By Kari Schumitz
Fairfax County Times
Thursday, April 1, 2010; VA18
Just a few days after moving in, Chanahvia Hall's new apartment was unpacked and neatly organized. Her son, Dominic, clamored to watch a Mickey Mouse DVD.
A week before, Hall and her two young sons were staying at the Breezeway Motel, one of the 1960s-era motels in the City of Fairfax where Fairfax County houses some homeless families until there's space in a county shelter. Generally, there's a waiting list for the shelters.
"It's all right. It was a place to stay," Hall said of living at the Breezeway for three months. "You can never really get comfortable there."
The nonprofit Fairfax Area Christian Emergency and Transition Services (FACETS) is piloting a program to move homeless families straight into housing, rather than taking the usual path from motel to shelter to transitional housing. The goal is to get them back on their feet faster.
Hall, 23, and sons Deiosity and Dominic Bantan, 2 and 1, are one of five families participating in the pilot program. FACETS worked with the families while they stayed in the motels.
FACETS is using Fairfax County funding that usually would go toward paying for the motel stays to lease the apartments, said Amanda Andere, FACETS executive director. The group is providing support services such as social workers, financial literacy training and job skill development.
The goal is to get families into permanent housing within three months, but "with the economy the way it is, we're flexible on that," Andere said.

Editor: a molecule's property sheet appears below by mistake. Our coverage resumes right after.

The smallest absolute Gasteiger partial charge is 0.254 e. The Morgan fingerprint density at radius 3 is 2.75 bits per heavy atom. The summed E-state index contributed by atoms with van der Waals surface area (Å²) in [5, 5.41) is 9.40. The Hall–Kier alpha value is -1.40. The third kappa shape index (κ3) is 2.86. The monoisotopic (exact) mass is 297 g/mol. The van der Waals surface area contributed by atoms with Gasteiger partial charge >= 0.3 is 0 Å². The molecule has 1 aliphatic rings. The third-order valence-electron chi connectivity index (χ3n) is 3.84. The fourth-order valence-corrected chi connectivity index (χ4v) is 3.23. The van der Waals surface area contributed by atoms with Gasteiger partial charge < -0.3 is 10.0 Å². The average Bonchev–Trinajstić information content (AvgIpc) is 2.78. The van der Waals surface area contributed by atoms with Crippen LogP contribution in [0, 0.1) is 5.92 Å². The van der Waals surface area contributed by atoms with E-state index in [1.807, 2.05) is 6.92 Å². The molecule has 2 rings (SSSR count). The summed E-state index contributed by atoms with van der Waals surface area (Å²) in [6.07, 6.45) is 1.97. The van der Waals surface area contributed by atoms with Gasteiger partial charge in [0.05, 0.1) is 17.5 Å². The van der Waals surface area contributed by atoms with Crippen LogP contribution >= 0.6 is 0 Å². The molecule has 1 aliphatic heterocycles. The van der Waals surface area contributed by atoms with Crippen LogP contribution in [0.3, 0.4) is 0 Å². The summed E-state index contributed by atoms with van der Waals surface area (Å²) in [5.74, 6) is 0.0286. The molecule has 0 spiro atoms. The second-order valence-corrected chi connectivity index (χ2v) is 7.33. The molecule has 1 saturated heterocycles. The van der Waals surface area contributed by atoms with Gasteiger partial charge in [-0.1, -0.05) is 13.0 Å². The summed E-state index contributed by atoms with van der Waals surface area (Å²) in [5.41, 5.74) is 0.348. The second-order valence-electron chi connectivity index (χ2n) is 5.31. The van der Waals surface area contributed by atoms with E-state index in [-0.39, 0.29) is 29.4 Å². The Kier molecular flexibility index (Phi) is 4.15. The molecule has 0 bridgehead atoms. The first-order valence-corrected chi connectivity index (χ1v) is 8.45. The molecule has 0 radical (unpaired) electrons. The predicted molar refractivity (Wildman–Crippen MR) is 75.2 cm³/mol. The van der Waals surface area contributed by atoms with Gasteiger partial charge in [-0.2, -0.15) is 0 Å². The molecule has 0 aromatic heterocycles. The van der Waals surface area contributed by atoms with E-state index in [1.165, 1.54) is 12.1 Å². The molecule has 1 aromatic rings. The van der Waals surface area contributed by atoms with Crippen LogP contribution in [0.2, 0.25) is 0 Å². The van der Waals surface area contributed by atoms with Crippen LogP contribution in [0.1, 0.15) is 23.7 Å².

Hall, who is eight months pregnant, said she is eager to get back to work or school after she gives birth to her daughter. She was preparing to join the Navy when she learned she was pregnant.
"I want myself and my children to be in the safest place possible," she said. "I want to make sure I'm not in this situation again."
Hall briefly experienced homelessness as a young child in Portsmouth, Va., as her mother struggled to raise five children on her own. The family later moved to Fairfax County.
Hall entered foster care in her sophomore year of high school, moving from placement to placement. She graduated from Chantilly High School in 2006 and got some college credits at Norfolk State University and Northern Virginia Community College.
Shortly after aging out of foster care at 21, Hall's living situation fell apart and she found herself homeless, with a 2-month-old baby. This is her second journey through homelessness.
If the pilot program succeeds, FACETS plans to move 10 more families out of motels and into apartments, Andere said.
The project is the group's first effort to embrace the "housing first" concept, which is part of Fairfax County's plan to prevent and end homelessness. The county and its partner agencies adopted the 10-year strategic plan in 2007.
Housing first puts an emphasis on preventing homelessness and rapidly moving homeless people into stable housing, rather than putting them in emergency shelters until they become self-sufficient.
"For a long time, we've been getting people ready for shelter and not thinking of where they're going to go next," Andere said. "Now we're really venturing into housing first. . . . We can't get them working if they're not in housing."
Now that she is in an apartment, Hall is focusing on saving money, which she said has always been a challenge for her, and is considering joining the military or pursuing a career related to sports medicine.
"I try to focus on getting my kids through the struggles without them remembering any of it," she said.